How the world reported the ‘final push’ to avoid war in Ukraine

Western officials warn of imminent conflict while Ukraine sticks to more measured rhetoric

A military instructor teaches civilians holding wooden replicas of Kalashnikov rifles, as they take part in a training session in Kiev
A military instructor trains civilians with replica Kalashnikov rifles in Kiev
(Image credit: Sergei Supinsky/AFP via Getty Images)

Europe is closer to the outbreak of war than at any point in the past 70 years, a government minister has said, as Russian troops mass on the border with Ukraine and Western leaders warn that an invasion could take place early this week.

Armed forces minister James Heappey told BBC Radio 4’s Today programme that the Russian troops are unlikely to be “a show to win leverage in diplomacy” because “unglamorous stuff that actually makes an invasion force credible is now in place too”.

He added that he feared “we are closer than we’ve been on this continent” to war “for 70 years”. The minister’s warning came as media around the world reported a “final push” of diplomacy during what has been described as a pivotal 72 hours to avoid war in Ukraine.

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“What is perhaps Europe’s most intense security crisis since the end of the Cold War appears to be nearing a climax,” said The New York Times after officials in Washington warned that a Russian invasion of Ukraine could begin “at any moment”.

Ukrainian president Volodymyr Zelensky is “clinging to the strategy” of “using every appearance to caution against panic and overreaction”, the paper added, “to the point of seeming nearly delusional about the grave risks his country faces”.

But “gaps have opened” between Washington and Kiev, with US president Joe Biden raising “a global alarm” and “treating the threat of an invasion much more seriously” than Zelensky.

Zelensky’s more measured tone is shared by Ukrainian media. The Kyiv Independent reported that “at present, the accumulated forces on the border are insufficient for a large-scale operation aimed at capturing all or a significant part of Ukraine”.

The news site went on: “Such scenarios are unlikely in the foreseeable future” as “there is currently no active action in Russia to prepare the hundreds of thousands of troops needed for such a large-scale offensive”. It added that an invasion “would be catastrophic for all of Russia, not just the Kremlin”.

Al Jazeera said that Kiev has requested an “urgent meeting” with Russia to discuss Moscow’s massing of troops and that Western leaders are renewing diplomatic efforts aimed at preventing a feared invasion. German chancellor Olaf Scholz will arrive in the Ukrainian capital today for talks with Zelensky.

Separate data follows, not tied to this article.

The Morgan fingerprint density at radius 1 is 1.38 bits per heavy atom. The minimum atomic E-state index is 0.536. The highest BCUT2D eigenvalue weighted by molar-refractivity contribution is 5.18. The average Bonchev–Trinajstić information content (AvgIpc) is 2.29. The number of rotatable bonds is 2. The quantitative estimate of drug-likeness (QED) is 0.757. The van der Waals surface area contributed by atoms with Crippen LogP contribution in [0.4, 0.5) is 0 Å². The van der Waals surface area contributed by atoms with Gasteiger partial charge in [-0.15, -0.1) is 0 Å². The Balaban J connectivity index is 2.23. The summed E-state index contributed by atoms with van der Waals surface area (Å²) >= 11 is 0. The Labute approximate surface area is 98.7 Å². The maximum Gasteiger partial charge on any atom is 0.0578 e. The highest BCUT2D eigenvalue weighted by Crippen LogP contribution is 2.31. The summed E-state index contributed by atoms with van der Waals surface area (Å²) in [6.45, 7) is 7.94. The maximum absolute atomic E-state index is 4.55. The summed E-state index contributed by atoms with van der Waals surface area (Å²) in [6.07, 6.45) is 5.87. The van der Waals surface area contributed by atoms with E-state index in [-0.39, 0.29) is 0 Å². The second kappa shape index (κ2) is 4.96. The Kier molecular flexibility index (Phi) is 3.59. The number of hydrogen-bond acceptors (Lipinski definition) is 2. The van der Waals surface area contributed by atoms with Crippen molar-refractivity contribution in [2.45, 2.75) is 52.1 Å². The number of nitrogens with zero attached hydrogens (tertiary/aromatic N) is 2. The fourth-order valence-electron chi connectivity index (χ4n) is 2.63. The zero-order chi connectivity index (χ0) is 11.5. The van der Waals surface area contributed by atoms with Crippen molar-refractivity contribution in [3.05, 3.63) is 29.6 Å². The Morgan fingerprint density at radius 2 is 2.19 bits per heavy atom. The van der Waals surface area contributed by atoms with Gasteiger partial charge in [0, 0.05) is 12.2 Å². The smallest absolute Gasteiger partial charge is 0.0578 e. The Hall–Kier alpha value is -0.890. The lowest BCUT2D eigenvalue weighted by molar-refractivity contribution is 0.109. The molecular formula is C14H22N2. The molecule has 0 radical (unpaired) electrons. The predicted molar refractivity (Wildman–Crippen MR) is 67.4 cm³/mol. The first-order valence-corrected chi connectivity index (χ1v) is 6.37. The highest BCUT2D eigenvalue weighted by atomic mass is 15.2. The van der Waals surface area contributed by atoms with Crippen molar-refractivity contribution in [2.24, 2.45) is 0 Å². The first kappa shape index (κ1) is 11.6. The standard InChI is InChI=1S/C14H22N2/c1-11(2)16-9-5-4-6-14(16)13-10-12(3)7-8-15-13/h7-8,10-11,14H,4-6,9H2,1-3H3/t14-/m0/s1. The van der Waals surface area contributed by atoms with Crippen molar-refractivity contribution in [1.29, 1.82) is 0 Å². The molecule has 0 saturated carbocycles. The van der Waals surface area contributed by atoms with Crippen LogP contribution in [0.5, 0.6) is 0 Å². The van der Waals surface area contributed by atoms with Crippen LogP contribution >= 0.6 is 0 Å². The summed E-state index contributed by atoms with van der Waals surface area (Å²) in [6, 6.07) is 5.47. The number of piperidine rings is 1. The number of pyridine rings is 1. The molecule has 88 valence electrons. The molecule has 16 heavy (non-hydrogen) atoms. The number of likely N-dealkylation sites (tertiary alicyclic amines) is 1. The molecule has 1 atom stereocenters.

In the US, The Washington Post sounded a pessimistic note over the diplomatic blitz.

“In the days ahead, we’ll see a frantic, last-ditch effort to find what diplomats like to call an off-ramp,” the paper said. But a successful outcome “seems unlikely, given all the military hardware in place and Nato’s refusal to make the concessions” Putin has demanded.

There was a similar tone across the front pages of the UK’s newspapers today. The Daily Mirror splashed on the “Countdown to War”, while the Daily Mail predicted a “frantic 48 hours to save Europe”. The Times and The Telegraph both featured an image of a 79-year-old Ukranian woman being instructed on how to use an assault rifle.

Ukrainian oligarchs appear to fear an imminent outbreak of war, with The Moscow Times reporting that “at least 20 chartered flights departed from Kyiv on Sunday – more than at any other time in the last six years of flight observations”.

Ukraine’s two richest men – Rinat Akhmetov and Viktor Pinchuk – have reportedly fled the country, the paper said, along with others including shipping magnate Andrei Stavnitser and agricultural tycoon Vadim Nesterenko.

Over in Germany, Der Spiegel reported on a call by more than 100 Russian intellectuals for the Kremlin to de-escalate the situation and avoid an “immoral, irresponsible and criminal” war.

A recent poll found that 39% of Russians believe that a new war with Ukraine is likely or inevitable, and only 4% of respondents blamed the Russian leadership for the tension. The German magazine described a “leaden listlessness” that “has settled over the country”.

The Sydney Morning Herald focused on what “Vlad the invader” gets out of the crisis. It said that “it is clear the Russian leader has already succeeded, without a shot fired, in showing his people that he remains a man to be reckoned with on the world stage”.

It quoted Doug Klain, a Eurasia expert at the Washington-based Atlantic Council, as saying Putin does not feel he can afford the Russian people to see Ukraine, “a former Soviet Republic with a largely Slavic people and deep historical and cultural ties to the motherland, flourish as a functioning Western-style democracy”.

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Chas Newkey-Burden has been part of The Week Digital team for more than a decade and a journalist for 25 years, starting out on the irreverent football weekly 90 Minutes, before moving to lifestyle magazines Loaded and Attitude. He was a columnist for The Big Issue and landed a world exclusive with David Beckham that became the weekly magazine’s bestselling issue. He now writes regularly for The Guardian, The Telegraph, The Independent, Metro, FourFourTwo and the i new site. He is also the author of a number of non-fiction books.